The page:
In his post, the director of "Fahrenheit 911" and "Bowling for Columbine" confirmed the story about Eastwood telling the crowd that he would kill Moore if he ever came to his house with a camera for an interview, and writes about how anxious the threat made him.
The crowd laughed nervously. As for me, having just experienced a half-dozen assaults in the previous year from crazies upset at 'Fahrenheit 9/11' and my anti-war Oscar speech, plus the attempt by a right wing extremist to blow up my house (he was caught in time and went to prison), I was a bit stunned to hear Eastwood, out of the blue, make such a violent statement. But I instantly decided he was just trying to be funny, so I laughed the same nervous laugh everyone else did. Clint, though, didn't seem to like all that laughter.
"I mean it," he barked, and the audience grew more quiet. "I'll shoot you."
There was a smattering of approving applause, but most just turned around to see what my reaction was. I tried to keep that fake smile on my face so as to appear as if he hadn't "gotten" to me. But he had. I then mumbled to those sitting at my table. "I think Dirty Harry just said, "Make my day, punk."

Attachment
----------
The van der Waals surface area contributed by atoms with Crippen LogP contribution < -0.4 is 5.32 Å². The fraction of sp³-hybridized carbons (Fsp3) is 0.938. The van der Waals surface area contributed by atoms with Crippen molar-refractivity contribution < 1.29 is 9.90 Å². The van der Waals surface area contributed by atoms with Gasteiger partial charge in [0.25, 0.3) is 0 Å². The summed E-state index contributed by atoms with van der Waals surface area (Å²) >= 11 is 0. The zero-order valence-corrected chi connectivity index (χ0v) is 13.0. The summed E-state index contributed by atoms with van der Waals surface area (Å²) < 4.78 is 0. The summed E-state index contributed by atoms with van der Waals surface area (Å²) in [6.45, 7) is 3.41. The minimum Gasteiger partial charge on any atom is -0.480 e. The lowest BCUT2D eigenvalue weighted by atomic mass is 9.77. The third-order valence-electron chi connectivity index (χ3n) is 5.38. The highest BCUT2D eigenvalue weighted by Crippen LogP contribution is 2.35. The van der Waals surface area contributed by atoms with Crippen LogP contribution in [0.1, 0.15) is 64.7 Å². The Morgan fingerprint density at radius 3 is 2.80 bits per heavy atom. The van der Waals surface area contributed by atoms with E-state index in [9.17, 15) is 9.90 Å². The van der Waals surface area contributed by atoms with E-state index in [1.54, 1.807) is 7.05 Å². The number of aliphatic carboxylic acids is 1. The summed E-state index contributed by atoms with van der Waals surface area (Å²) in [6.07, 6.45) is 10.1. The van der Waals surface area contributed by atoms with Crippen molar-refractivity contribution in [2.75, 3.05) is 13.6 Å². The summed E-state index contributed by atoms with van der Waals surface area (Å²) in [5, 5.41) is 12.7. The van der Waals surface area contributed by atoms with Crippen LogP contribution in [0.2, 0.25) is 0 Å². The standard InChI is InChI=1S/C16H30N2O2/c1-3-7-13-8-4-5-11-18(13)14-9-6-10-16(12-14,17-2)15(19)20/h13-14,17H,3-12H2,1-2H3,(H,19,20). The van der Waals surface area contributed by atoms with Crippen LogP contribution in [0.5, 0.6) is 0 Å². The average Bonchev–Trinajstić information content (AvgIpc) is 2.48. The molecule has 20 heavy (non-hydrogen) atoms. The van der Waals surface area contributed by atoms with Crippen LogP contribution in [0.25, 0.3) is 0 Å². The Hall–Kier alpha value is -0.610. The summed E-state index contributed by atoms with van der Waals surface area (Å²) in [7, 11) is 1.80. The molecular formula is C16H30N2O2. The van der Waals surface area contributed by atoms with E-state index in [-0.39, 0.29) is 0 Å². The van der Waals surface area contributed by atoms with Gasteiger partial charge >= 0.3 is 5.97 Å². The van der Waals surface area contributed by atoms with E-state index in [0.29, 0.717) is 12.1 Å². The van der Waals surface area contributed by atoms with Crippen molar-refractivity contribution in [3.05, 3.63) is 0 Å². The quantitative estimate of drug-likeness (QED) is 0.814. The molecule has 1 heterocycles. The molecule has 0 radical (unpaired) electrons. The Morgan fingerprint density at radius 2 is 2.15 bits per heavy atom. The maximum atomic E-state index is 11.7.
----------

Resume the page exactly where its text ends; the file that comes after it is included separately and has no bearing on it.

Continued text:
Moore praises many of Eastwood's films, and calls "Unforgiven" his favorite Western of all time. But then he adds that, "something started to go haywire with Clint in the last decade." The Salon article, he notes, suggests that started with the verbal attack that night. That was followed, Moore notes, by "the (IMHO) awful (and weirdly racist) "Gran Torino" where he got to cast himself as a bigoted retired autoworker in Detroit. Two years later he was on the stage at the Republican National Convention carrying on a berating and confused conversation with an invisible Obama in an empty chair."
Then he issues a strong and smart critique of "American Sniper":
And now 'American Sniper' - a mess of a film that rewrites history (we invade Iraq as revenge for 9/11), perpetuates a racist sentiment to Arabs (Iraqis are "savages"), has a simplistic Hollywood storyline of the good sniper in white vs. the bad sniper in black), and (in a rare moment of honesty) shows the main characters in the film, the American soldiers, either returning home all messed-up by the war (and with some of them turning anti-war) or in a box. The lead character becomes a victim of both the PTSD epidemic AND the violent American/Texan gun culture that eventually takes his life.
There's more, including a reflection on similar threats by Glenn Beck and Bill O'Reilly, on Moore's Facebook page.
"This past week or so of hysterical attacks on me," he includes, "only proves that the American lovers of violence and the issuers of fatwas in OUR society haven't gone away. They are our American Isis."